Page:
Ladybugs: helpful, sometimes pesky
October 2, 2005
By Madeline Bodin
Who loves a ladybug? Until recently, everyone did. These tiny beetles
gobble aphids and other soft-bodied insects that plague crops and
It is said that their name refers to the Virgin Mary, to whom our
European ancestors gave thanks for the beetles that saved their crops.
They are also called lady beetles. In Britain, they are called
ladybirds or ladybird beetles. For centuries, they were thought of as
bearers of good luck. In Iran, they are called "good news." As far as
we know, the name has nothing to do with feminine characteristics.
There are, indeed, gentleman ladybugs. Ladybugs share a basic body plan
with their fellow beetles, which includes the wings that let them "fly
away home." It's the hard forewings that give a ladybug its shell-like
covering. The large, membranous hindwings underneath unfold and are
used for flying.
The high-water mark for ladybug love may very well have been in 1977,
when the New Hampshire Legislature named the two-spotted ladybug as
that state's official insect. (Massachusetts, Ohio and Tennessee had
already made ladybugs their state insects.) In 1989, New York
designated the widespread and common nine-spotted ladybug as its state
There are some 450 native species of ladybug in North America and
several thousand species in the world. New Hampshire has about 60
native species within its borders, and Vermont has about 40. Almost
every one of those species is a beneficial insect, eating plant pests
that we might otherwise use chemicals to kill.
But sometime in the 1990s, the worm, or maybe in this case the larva,
began to turn. (Ladybug larvae are spiky-looking things, often equal in
size to mom and dad.) Ladybugs have always overwintered as adults in
large groups, sometimes even in people's houses.
As the 1990s went on, more and more people in the eastern, mid-western,
and northwestern United States were complaining about hundreds or
thousands of ladybugs entering their homes in the fall.
While the two-spotted, native ladybug had always done this to some
extent, the new culprit was the multicolored Asian lady beetle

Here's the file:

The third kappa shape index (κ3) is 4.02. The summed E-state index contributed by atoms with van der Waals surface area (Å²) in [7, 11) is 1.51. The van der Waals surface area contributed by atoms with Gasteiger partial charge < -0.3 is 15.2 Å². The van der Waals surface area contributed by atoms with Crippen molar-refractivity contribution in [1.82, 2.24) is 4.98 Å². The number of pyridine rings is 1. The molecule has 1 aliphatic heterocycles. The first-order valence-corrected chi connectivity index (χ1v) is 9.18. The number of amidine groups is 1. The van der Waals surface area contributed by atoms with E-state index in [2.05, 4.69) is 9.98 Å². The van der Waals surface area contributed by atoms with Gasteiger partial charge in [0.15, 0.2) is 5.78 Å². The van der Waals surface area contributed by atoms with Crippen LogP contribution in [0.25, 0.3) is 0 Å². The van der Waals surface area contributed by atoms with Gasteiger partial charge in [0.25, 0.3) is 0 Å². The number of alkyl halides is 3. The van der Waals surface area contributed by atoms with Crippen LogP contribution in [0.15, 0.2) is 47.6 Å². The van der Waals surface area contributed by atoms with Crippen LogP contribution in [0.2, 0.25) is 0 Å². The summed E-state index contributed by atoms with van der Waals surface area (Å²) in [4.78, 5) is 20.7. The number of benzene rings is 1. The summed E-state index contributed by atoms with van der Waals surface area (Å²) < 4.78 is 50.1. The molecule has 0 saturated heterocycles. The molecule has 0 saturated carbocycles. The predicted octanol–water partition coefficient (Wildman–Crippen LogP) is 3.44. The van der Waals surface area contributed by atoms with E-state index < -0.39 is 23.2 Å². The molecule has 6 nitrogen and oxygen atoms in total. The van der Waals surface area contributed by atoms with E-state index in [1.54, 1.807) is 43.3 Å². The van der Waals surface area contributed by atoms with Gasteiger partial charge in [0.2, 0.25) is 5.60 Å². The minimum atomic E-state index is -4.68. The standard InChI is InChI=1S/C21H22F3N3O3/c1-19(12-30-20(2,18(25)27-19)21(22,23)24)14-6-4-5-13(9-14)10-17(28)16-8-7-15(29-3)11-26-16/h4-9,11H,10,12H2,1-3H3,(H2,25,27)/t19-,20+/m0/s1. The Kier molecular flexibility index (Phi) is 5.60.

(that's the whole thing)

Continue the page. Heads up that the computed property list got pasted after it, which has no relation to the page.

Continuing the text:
(Harmonia axyridis), also known as the Halloween ladybug. This ladybug
is a tree-dweller, originally from Asia, and it comes in a variety of
shades, from yellow to orange to red.
This ladybug had been intentionally released time and again - in
Georgia, Ohio and Washington - throughout the 1970s as a natural
predator of crop pests. When few of these ladybugs were recaptured, it
was thought they were dying out. Instead, they had just flown away to
new homes. The good news is that these ladybugs did such a number on
the pecan aphids in Georgia that chemical pesticides are no longer used
for aphids there. The bad news is that every fall, Halloween ladybugs
find their way into American homes, sometimes in horror-movie-like
Ladybugs don't eat while inside your house, and they don't reproduce
there. They are just seeking a warm place for the winter, which may be
a small solace when you find one doing the backstroke in your coffee.
The bugs can be kept out by tightly sealing your house, including
putting screens over all roof, attic and wall vents. If they are
already inside, ladybugs can be sucked up with a vacuum cleaner that
has a nylon stocking inserted into the extension wand. The ladybugs
that get in your house are usually non-native and, quite obviously,
overabundant, so do with them what you will.
Just don't crush them. They stain. And don't eat them.
"They taste horrible, which is part of their natural defense and why
many of them are brightly colored - an example of aposomatic
(warning) coloration," says John Weaver, who, as an entomologist with
the New Hampshire Department of Agriculture, I trust did not arrive at
this knowledge through his own experience.
He says that wine makers have found that when Halloween ladybugs get
harvested with the grapes, the crushed beetles taste so bad that they
can ruin the wine.
We won't be rid of the Halloween ladybug any time soon, but we may have
learned our lesson. Weaver reports that "the U.S. Department of
Agriculture seems to have adopted new guidelines in selecting lady
beetles for introduction, selecting species that are specialized
predators and not selecting species that are generalized predators."
Introduced ladybug species don't just bug humans. They have an impact
on other ladybugs as well. New York hasn't seen its state insect -
the nine-spotted - in years.
It's believed that a different introduced species, the seven-spotted
ladybug, may have done it in either by eating it or by out competing
It's a little harder to love a ladybug these days, but it's a little
harder to be one, too.